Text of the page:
Wednesday December 10, 2008 - 12:38:46 GMT
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Reuters - www.reuters.com
FOREX NEWS-Yen falls, US auto bailout hopes lift sentiment
* Yen slides, dlr dips vs euro on US auto bailout hopes
* US could vote on rescue plan as early as Wednesday
* BoJ's Shirakawa comments on FX mkt weigh on yen
* Yen losses seen limited, risk aversion stays high
(Changes byline, adds quotes, updates prices)
By Jessica Mortimer
LONDON, Dec 10 (Reuters) - The yen fell broadly, while the
dollar dipped to a two-week low against the euro on Wednesday as
a tentative agreement by U.S. lawmakers to rescue stricken
automakers helped cool extreme risk aversion.
The White House and congressional Democrats reached a deal
in principle on a $15 billion plan to bail out and restructure
auto firms, with officials saying the House of Representatives
could vote on it as early as Wednesday [ID:nN09294627].
The news bolstered global shares by 0.78 percent
.MIWD00000PUS and weighed on the low-yielding yen.
"The market is focusing very much on the bailout deal for
automakers," IDEAglobal senior strategist Maurice Pomery said.
"We're seeing a bit of a short squeeze that is pushing the
yen lower," he added.
A tentative improvement in sentiment cooled a rush to unwind
carry trades, which use the yen -- whose interest rate is near
zero -- to fund purchases of higher-yielding assets.
Analysts noted that fears of Bank of Japan intervention to
prevent too much yen strength also weighed on the currency after
BoJ Governor Masaaki Shirakawa said on Wednesday he was watching
forex moves carefully [ID:nTKF003197].
"There is a fear that the BoJ may intervene if dollar/yen
falls below 90 yen," ING head of forex strategy Chris Turner
At 1200 GMT, the dollar rose 0.7 percent to 92.73 yen
<JPY=>, while the euro <EURJPY=R> gained 0.9 percent to 120.01
Cooler risk aversion also weighed on the dollar, with the
euro <EUR=> edging up 0.2 percent to $1.2940, having earlier hit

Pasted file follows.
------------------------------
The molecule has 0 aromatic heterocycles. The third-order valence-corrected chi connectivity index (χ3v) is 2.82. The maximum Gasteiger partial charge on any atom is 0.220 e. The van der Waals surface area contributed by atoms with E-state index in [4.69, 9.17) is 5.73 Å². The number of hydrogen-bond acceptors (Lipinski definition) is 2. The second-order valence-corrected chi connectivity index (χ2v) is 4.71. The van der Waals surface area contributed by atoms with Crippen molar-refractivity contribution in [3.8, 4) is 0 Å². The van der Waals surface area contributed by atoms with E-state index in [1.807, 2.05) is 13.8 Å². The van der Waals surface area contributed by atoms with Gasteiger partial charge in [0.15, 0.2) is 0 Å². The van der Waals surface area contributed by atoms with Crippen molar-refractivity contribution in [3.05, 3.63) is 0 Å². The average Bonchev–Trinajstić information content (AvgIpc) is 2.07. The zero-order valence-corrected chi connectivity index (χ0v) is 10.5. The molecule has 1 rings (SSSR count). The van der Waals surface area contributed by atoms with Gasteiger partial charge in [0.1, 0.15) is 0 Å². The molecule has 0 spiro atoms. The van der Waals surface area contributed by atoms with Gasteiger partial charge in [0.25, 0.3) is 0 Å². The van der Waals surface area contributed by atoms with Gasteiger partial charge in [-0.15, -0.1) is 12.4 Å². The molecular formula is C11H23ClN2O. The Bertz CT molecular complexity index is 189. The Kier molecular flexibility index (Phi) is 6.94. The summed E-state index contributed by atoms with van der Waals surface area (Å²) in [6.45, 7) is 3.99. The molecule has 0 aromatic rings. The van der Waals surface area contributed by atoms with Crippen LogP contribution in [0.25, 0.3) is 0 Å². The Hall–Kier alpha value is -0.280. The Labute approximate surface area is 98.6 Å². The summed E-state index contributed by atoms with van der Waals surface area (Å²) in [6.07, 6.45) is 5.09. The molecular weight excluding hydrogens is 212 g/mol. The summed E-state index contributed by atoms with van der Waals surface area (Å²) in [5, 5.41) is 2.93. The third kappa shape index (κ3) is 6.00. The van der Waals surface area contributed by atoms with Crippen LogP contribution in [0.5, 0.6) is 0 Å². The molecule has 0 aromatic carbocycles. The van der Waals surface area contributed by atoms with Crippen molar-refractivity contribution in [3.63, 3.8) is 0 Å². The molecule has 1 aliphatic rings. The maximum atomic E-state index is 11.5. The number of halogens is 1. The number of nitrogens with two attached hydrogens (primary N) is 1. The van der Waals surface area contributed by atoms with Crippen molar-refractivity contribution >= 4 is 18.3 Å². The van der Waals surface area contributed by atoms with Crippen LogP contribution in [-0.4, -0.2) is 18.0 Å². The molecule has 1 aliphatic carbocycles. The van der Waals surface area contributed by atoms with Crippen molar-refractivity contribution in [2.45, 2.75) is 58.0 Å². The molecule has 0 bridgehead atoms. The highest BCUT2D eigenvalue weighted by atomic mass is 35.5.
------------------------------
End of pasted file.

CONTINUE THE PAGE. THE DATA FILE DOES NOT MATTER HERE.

a two-week high of $1.3004, according to Reuters data.
IDEAglobal's Pomery noted, however, that liquidity is
extremely weak in the run-up to Christmas, with most market
players only trading if they have to.
"This means that what is no more than benign interest is
producing swings that are bigger than normal," he said.
US BAILOUT IN FOCUS
Analysts believe the falls in the yen are likely to be
short-lived as global recession fears keep risk aversion high.
The prospect of interest rates in other developed countries
falling towards the low rates in Japan will also keep the
Japanese currency supported, they said.
Traders waited to see whether the House of Representatives
would approve the automaker bailout, which includes conditions
to provide low-interest loans to avert a threatened industry
collapse if one of the big three car firms were to fail.
Some market participants are sceptical on whether such a
plan, if passed, would actually save the struggling auto sector,
while others argue that it would ultimately do little to cure
the global recession.
"The market may yet reach a stage where interest in risk
assets cannot be justified by the underlying conditions in the
global economy," analysts at UBS said in a research note.
(Reporting by Jessica Mortimer; editing by Stephen Nisbet)
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